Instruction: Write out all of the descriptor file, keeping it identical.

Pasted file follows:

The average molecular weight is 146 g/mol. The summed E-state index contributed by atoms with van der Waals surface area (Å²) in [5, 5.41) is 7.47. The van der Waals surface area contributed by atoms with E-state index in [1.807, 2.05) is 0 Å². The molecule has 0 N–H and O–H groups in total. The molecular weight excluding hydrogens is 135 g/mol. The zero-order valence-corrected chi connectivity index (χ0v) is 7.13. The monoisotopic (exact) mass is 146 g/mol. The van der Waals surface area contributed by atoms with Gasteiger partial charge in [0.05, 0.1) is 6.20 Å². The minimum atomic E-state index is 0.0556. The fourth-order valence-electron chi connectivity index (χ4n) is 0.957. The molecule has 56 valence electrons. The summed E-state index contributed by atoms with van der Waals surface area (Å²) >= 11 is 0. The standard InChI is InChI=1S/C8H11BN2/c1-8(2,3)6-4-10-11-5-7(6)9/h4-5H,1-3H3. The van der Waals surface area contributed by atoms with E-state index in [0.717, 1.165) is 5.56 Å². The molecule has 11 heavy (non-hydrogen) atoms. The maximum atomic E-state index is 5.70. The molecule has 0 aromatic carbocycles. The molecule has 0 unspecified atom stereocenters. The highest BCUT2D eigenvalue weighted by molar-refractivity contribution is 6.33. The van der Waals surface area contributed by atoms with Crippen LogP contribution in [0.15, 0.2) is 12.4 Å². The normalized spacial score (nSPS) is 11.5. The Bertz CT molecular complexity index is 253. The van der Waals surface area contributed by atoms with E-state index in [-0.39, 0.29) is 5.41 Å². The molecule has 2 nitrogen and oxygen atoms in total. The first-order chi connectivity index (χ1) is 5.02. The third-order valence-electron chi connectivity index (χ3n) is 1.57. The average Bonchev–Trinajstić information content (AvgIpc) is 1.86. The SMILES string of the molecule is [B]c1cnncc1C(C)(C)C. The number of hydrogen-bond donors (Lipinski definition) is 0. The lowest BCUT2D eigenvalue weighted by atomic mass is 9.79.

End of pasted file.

The average molecular weight is 146 g/mol. The summed E-state index contributed by atoms with van der Waals surface area (Å²) in [5, 5.41) is 7.47. The van der Waals surface area contributed by atoms with E-state index in [1.807, 2.05) is 0 Å². The molecule has 0 N–H and O–H groups in total. The molecular weight excluding hydrogens is 135 g/mol. The zero-order valence-corrected chi connectivity index (χ0v) is 7.13. The monoisotopic (exact) mass is 146 g/mol. The van der Waals surface area contributed by atoms with Gasteiger partial charge in [0.05, 0.1) is 6.20 Å². The minimum atomic E-state index is 0.0556. The fourth-order valence-electron chi connectivity index (χ4n) is 0.957. The molecule has 56 valence electrons. The summed E-state index contributed by atoms with van der Waals surface area (Å²) >= 11 is 0. The standard InChI is InChI=1S/C8H11BN2/c1-8(2,3)6-4-10-11-5-7(6)9/h4-5H,1-3H3. The van der Waals surface area contributed by atoms with E-state index in [0.717, 1.165) is 5.56 Å². The molecule has 11 heavy (non-hydrogen) atoms. The maximum atomic E-state index is 5.70. The molecule has 0 aromatic carbocycles. The molecule has 0 unspecified atom stereocenters. The highest BCUT2D eigenvalue weighted by molar-refractivity contribution is 6.33. The van der Waals surface area contributed by atoms with Crippen LogP contribution in [0.15, 0.2) is 12.4 Å². The normalized spacial score (nSPS) is 11.5. The Bertz CT molecular complexity index is 253. The van der Waals surface area contributed by atoms with E-state index in [-0.39, 0.29) is 5.41 Å². The molecule has 2 nitrogen and oxygen atoms in total. The first-order chi connectivity index (χ1) is 5.02. The third-order valence-electron chi connectivity index (χ3n) is 1.57. The average Bonchev–Trinajstić information content (AvgIpc) is 1.86. The SMILES string of the molecule is [B]c1cnncc1C(C)(C)C. The number of hydrogen-bond donors (Lipinski definition) is 0. The lowest BCUT2D eigenvalue weighted by atomic mass is 9.79.